This updated and expanded guide thoroughly documents every aspect of seaweed life, from species identification and seaweed biology to the essential--and often surprising--roles seaweed plays in the marine ecosystem and our everyday lives. Seaweeds are used in everything from cosmetics to sustainable biofuels, and some species, like kelp, contribute to the remediation of coastal ecosystems.
Featuring an attractive new full-colour design, the expanded Pacific Seaweeds includes updated species descriptions, dozens of additional colour photos, new species discovered since the original edition, and brand-new sections on common shore plants and the use of DNA techniques to discover, catalog and identify seaweeds. It also features several new recipes and an essay on umami--because in addition to all its other uses, some species of seaweed make delectable food.
Packed with illustrations, vivid colour photographs, comprehensive scientific information and further readings, this easy-to-use guidebook will appeal to marine biologists, amateur beachcombers, gourmet foragers and everyone in between.
About the authors
Louis Druehl is the editor of The New Bamfielder and Professor Emeritus at Simon Fraser University where he taught and researched kelp for 36 years. His bestseller, Pacific Seaweeds (Harbour Publishing, 2001), introduced thousands to these little-appreciated plants. Louis continues a 40-year relationship with Japanese seaweed researchers. His first novel, Cedar, Salmon and Weed (Granville Island Publishing, 2015) received an Honourable Mention for the Whistler Independent Book Awards 2016. The Kawai Scrolls (Tidewater Press, 2017) is his second novel.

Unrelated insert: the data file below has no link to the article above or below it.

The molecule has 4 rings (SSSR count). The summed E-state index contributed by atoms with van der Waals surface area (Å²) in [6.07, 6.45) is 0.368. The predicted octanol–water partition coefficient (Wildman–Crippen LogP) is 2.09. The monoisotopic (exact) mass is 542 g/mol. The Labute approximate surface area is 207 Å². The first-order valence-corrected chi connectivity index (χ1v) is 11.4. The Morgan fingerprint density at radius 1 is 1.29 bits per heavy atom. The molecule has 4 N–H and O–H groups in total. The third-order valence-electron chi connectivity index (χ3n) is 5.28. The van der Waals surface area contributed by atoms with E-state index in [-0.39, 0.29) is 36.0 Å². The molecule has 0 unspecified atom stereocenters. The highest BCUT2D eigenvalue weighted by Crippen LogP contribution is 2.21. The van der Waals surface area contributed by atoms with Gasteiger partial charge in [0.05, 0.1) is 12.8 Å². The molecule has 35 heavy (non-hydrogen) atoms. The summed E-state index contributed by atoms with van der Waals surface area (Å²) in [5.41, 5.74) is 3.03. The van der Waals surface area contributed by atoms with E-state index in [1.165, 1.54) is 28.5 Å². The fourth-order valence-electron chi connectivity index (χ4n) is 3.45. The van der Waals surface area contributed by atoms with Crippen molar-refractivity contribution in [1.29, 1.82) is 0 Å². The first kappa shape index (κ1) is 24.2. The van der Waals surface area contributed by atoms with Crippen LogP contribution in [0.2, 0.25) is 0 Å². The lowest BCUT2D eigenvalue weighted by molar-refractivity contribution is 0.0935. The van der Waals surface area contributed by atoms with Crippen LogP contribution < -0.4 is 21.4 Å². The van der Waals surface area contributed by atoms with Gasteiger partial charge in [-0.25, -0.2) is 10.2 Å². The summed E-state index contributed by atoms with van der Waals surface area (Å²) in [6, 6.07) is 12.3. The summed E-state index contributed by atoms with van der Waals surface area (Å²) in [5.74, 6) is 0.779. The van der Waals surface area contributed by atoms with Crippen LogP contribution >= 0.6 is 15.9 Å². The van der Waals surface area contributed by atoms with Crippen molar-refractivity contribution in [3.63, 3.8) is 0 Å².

Bridgette Clarkston is a seaweed biologist, science educator and avid photographer with over nine years of teaching and outreach experience. She has worked with initiatives such as Let's Talk Science and the Beaty Biodiversity Museum, as well as the Carl Wieman Science Education Initiative at the University of British Columbia. Clarkston also led a "Seaweeds of the West Coast" field course in Tofino, and has discovered several new species of red seaweed, including one she named Euthora timburtonii.
- Runner-up, National Outdoor Book Award - Nature Guidebooks
"...the book is way beyond a field guide. It has sections on seaweeds in general, explaining their biology, morphology and their place in our universe... I not only like the information packed in this book, I very much enjoyed the writing style... While seaweeds do not have the pizzazz of orchid flowers, fall maples or fly agaric, they are a fascinating group and worthy of study and admiration. This book will help in your hunt for new and old species."
~ Roy John, Canadian Field Naturalist, Vol 130, No 2, 2016
"If you’ve ever wondered about the names of seaweeds that have washed up on shore, this is the guide to reach for. Of the several methods employed by the authors to aid your identification efforts, one of the most clever is the way seaweeds are photographed... What plainly comes through in this book is that the authors are enthusiastic and passionate about these plants of the sea."
National Outdoor Book Awards